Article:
September 19, 2018
Grants help fund research into improving coal power efficiency and reducing greenhouse gasses
CARBONDALE, Ill. – Solving tomorrow’s energy needs and challenges is the primary goal of seed grants awarded to several faculty at Southern Illinois University Carbondale by an energy research center on campus.
The Advanced Coal and Energy Research Center recently announced its Energy Boost Seed Grant awardees for 2019. The competitive, peer-reviewed program provides up to $50,000 in initial support for new, long-term energy research that is collaborative, interdisciplinary and has strong potential to attract external funding.
Committees select the winning proposals, which also require applicants to answer the question: “Why is energy important to your future, and the future of the planet?”
Previous awards in 2017 and 2018 supported studies on issues such as harvesting energy from vibrations in machines, to various means of reducing carbon dioxide emissions, to social media’s effects on public perceptions and energy policy.
Into the fire
SIU researchers are working to help improve the efficiency of coal-fired power plants, and their project received $50,000 in funding.
The project aims to develop new types of oxygen concentration sensors that withstand the extremely high heat inside a coal-fired power plant’s combustion chamber. The amount of oxygen present during such combustion indicates the efficiency of the energy conversion happening there, so such sensors could potentially tell us much more about ensuring and designing better efficiency into such plants.
Such sensors, made from gallium oxide – for its extremely high melting temperature – would be wireless, and coupled with other technologies to perform this task. The pilot study, which researchers hope will demonstrate the potential and benefits of gallium oxide-based electronics, could save an estimated $409 million per year.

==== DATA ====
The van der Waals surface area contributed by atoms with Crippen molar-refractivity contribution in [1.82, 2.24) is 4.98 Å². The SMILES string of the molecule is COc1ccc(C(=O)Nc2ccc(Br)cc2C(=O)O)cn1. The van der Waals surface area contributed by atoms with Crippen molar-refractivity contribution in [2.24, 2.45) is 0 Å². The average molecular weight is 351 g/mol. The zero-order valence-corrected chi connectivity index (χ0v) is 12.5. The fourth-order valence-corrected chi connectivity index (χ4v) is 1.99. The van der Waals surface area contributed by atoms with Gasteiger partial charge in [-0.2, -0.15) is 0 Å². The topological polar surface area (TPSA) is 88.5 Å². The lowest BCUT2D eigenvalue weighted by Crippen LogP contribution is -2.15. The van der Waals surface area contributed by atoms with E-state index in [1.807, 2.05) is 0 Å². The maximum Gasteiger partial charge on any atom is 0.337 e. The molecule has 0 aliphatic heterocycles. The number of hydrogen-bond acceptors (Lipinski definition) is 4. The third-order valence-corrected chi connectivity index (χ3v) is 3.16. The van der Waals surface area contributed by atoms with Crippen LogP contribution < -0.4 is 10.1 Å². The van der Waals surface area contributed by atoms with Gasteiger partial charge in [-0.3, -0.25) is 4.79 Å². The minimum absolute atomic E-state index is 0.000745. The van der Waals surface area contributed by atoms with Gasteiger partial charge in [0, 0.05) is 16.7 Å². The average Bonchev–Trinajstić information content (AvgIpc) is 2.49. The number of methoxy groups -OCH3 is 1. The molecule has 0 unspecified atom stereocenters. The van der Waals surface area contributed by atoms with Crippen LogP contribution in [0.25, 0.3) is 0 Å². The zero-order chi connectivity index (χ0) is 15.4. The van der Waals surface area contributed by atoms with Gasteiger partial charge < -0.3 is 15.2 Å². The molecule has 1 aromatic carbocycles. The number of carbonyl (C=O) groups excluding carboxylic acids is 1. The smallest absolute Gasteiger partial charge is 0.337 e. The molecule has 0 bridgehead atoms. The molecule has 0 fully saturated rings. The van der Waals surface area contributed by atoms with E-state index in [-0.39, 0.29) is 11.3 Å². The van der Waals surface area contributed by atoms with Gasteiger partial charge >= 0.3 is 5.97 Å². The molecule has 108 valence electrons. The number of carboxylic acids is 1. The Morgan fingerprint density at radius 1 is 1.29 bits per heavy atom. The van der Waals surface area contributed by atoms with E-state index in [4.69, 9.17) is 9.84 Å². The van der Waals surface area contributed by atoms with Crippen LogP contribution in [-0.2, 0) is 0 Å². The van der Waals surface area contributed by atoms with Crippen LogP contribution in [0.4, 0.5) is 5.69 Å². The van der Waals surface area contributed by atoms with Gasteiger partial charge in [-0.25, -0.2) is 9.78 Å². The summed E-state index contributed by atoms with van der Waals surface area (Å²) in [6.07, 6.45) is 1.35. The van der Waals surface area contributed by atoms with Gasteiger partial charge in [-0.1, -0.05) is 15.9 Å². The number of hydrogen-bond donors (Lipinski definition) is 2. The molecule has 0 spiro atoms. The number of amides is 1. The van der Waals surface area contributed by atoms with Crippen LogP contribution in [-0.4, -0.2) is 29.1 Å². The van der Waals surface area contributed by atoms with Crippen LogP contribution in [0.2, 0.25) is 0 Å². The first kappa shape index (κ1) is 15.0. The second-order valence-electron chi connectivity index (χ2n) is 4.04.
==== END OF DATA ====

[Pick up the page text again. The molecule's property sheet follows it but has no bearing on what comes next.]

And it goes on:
Chao Lu, assistant professor in SIU’s electrical and computer engineering degree program, is the primary investigator for the project, titled “Development of Gallium Oxide-Based Wireless Smart Sensor Platform for in-situ Oxygen Monitoring in Coal-Fired Power Plants.” He is joined by co-primary investigator Shaikh Ahmed, professor of electrical and computer engineering.
Reducing CO2, creating sustainable energy
Mitigating carbon dioxide emissions into the atmosphere is a major goal for science. One potential way to do so, while also creating a sustainable energy source, is by using certain varieties of coal bed-dwelling microbes and archaea that turn CO2 into methane gas, which burns much cleaner than many fossil fuels.
Identifying these life forms, commonly known as “methanogens,” as well as the conditions they need to thrive, however, is a challenging process. The interdisciplinary project, therefore, aims to develop and characterize a predictive biosensor that provides an easy, direct readout, further correlates with methane-from-CO2 generation by the methanogens, and ranks this conversion efficiency.
Such a sensor would have a multifaceted impact on CO2 utilization, global climate change and sustainable energy.
Farhan Chowdhury, assistant professor in SIU’s mechanical engineering and energy processes degree programs, is the primary investigator for the project, titled “Predictive Biosensor for CO2 Conversion to Methane and Related Industrially Useful Molecules.” He is joined by co-primary investigators Poopalasingam Sivakumar, assistant professor in SIU’s physics degree program, and Punit Kohli, professor in SIU’s chemistry and biochemistry degree program. The award is for $50,000.